REFERENCE TO RELATED APPLICATION AND PRIORITY CLAIM
FIELD OF THE INVENTION
This application is related to pending provisional application Serial No. 60/432,112, filed on Dec. 10, 2002, and claims priority from that provisional application under 35 U.S.C. § 119. Provisional application Serial No. 60/432,112 is incorporated herein by reference in its entirety.
- BACKGROUND OF THE INVENTION
A field of the invention is explosives, and the invention is particularly concerned with small and microscale controlled explosives. Other fields of the invention including chemical sensing, microelectromechanical (MEMS) devices, and emission spectroscopy.
Silicon is commonly the primary constituent material of most common semiconductor chip circuitry, and as a consequence, there exists a widespread interest in silicon-based technology, such as silicon-based sensors or silicon-based microelectromechanical systems (MEMS). Chemical sensors or chemosensors are small synthetic molecules that produce a measurable signal upon interaction with a specific analyte, and are used to determine the existence and/or concentration of a subject analyte without involving complicated analytical techniques or disturbance of the system being analyzed. Among other numerous uses, chemical sensors may be used for detecting explosives at security checkpoints or in the battlefield, monitoring pollutants in wastewater and quantifying contaminants in chemical compositions.
Like gunpowder, which is a mixture of carbon, potassium nitrate (i.e., saltpeter) and sulfur, porous silicon combined liquid oxygen or nitric acid with was known to combust when ignited with, for example, a flame or heat-producing impact. However, nitric acid is extremely corrosive, rendering it an unfavorable candidate as a chemical sensor in combination with silicon. Similarly, liquid oxygen lacks adequate portability for use in quick and easy on-site applications, insofar as it requires extremely low temperatures (˜77K) to maintain its aqueous state. Moreover, nitric acid and liquid oxygen detonate porous silicon spontaneously on contact and must therefore be kept separate from the porous silicon and added to the porous silicon only at the instant an explosion is desired. Also, since they are liquids, nitric acid and liquid oxygen must be added to the porous silicon to obtain the explosion via dripping, injection, or other method. Liquid delivery of these oxidants therefore poses a problem inasmuch as the liquid may evaporate when stored over a long period of time, it may be difficult to deliver the liquid on cue, and it is difficult to prevent the corrosive liquid from damaging other components of the device housing the explosive.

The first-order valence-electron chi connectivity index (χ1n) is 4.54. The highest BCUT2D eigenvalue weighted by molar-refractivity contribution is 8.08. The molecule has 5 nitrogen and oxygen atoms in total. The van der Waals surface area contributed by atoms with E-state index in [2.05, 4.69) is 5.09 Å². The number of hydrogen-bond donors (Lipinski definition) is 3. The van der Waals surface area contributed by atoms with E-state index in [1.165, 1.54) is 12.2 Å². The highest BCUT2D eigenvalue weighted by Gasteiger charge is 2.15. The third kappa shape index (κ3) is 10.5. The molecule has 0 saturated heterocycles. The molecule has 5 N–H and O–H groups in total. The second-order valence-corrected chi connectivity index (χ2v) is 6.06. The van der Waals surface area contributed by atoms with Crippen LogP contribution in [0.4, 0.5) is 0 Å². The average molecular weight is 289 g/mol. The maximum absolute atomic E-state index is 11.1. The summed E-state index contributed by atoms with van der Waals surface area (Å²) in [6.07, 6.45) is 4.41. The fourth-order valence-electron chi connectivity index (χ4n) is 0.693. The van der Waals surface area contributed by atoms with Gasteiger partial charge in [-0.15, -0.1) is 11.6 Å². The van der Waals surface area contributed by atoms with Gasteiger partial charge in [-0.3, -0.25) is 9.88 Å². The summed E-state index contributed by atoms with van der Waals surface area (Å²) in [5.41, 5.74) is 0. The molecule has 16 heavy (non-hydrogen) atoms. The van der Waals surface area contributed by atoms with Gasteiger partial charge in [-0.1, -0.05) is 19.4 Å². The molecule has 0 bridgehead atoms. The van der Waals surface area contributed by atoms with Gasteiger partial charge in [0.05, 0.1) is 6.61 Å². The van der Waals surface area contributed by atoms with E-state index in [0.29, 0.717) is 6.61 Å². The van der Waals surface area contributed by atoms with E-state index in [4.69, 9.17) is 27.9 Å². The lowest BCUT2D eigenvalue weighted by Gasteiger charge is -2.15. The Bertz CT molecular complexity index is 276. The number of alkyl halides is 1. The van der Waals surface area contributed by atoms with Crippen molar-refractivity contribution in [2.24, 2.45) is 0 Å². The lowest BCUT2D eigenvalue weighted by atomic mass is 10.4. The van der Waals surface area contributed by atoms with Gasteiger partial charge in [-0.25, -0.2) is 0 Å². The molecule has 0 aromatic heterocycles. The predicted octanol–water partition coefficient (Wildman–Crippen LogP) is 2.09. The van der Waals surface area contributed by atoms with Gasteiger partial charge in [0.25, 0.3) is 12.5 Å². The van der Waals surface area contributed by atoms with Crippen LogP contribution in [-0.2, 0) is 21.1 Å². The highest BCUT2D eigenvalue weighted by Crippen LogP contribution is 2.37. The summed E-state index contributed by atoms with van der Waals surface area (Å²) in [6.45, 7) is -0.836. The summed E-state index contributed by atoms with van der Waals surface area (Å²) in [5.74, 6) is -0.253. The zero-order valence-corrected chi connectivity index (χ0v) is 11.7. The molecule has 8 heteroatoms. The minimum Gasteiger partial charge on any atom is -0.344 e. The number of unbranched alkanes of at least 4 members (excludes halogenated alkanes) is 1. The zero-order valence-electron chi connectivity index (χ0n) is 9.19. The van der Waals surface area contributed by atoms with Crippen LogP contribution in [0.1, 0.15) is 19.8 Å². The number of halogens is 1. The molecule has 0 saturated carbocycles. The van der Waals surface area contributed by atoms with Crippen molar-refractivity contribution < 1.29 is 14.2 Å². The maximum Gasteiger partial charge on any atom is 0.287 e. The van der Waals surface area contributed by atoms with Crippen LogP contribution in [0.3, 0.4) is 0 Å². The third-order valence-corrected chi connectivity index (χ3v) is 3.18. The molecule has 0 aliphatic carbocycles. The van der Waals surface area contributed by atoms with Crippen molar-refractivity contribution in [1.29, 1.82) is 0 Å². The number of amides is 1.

Thus, conventional silicon-based explosives lack practical qualities that would make such explosives viable for use in chemical sensing applications, especially those that require quick analysis and portability in the field.
- BRIEF DESCRIPTION OF THE INVENTION
Conventional silicon-based sensors have drawbacks for MEMS applications as well. MEMS devices are microscale mechanical devices. For example, MEMS may integrate mechanical elements- with sensors, actuators, and electronics on a common silicon substrate through microfabrication technology. While the electronics are fabricated using integrated circuit (IC) process sequences (e.g., CMOS, Bipolar, or BICMOS processes), the micromechanical components are fabricated using compatible “micromachining” processes that selectively etch away parts of the silicon wafer or add new structural layers to form the mechanical and electromechanical devices.
BRIEF DESCRIPTION OF THE DRAWINGS
An initiator explosive for detonating a second explosive that includes nanocrystalline silicon containing a plurality of pores and a solid state oxidant disposed within said pores.
DETAILED DESCRIPTION OF THE INVENTION
FIG. 1 is a schematic diagram of a preferred embodiment of the instant invention.
The instant invention is directed to a solid-state silicon-based explosive that may be used in a multitude of applications insofar as the explosive provides both a source of excitation (via the explosion) and a matrix for an analyte. A silicon-based explosive of the instant invention may be used to create initiating explosions that provide ignition for a larger secondary explosion. The instant invention is also useful in military, environmental and security applications, such as applications in chemical sensing applications, propulsion systems for MEMS devices, self-destructing computer chips, or as tiny light sources that could be detected by infrared or night-vision camera equipment.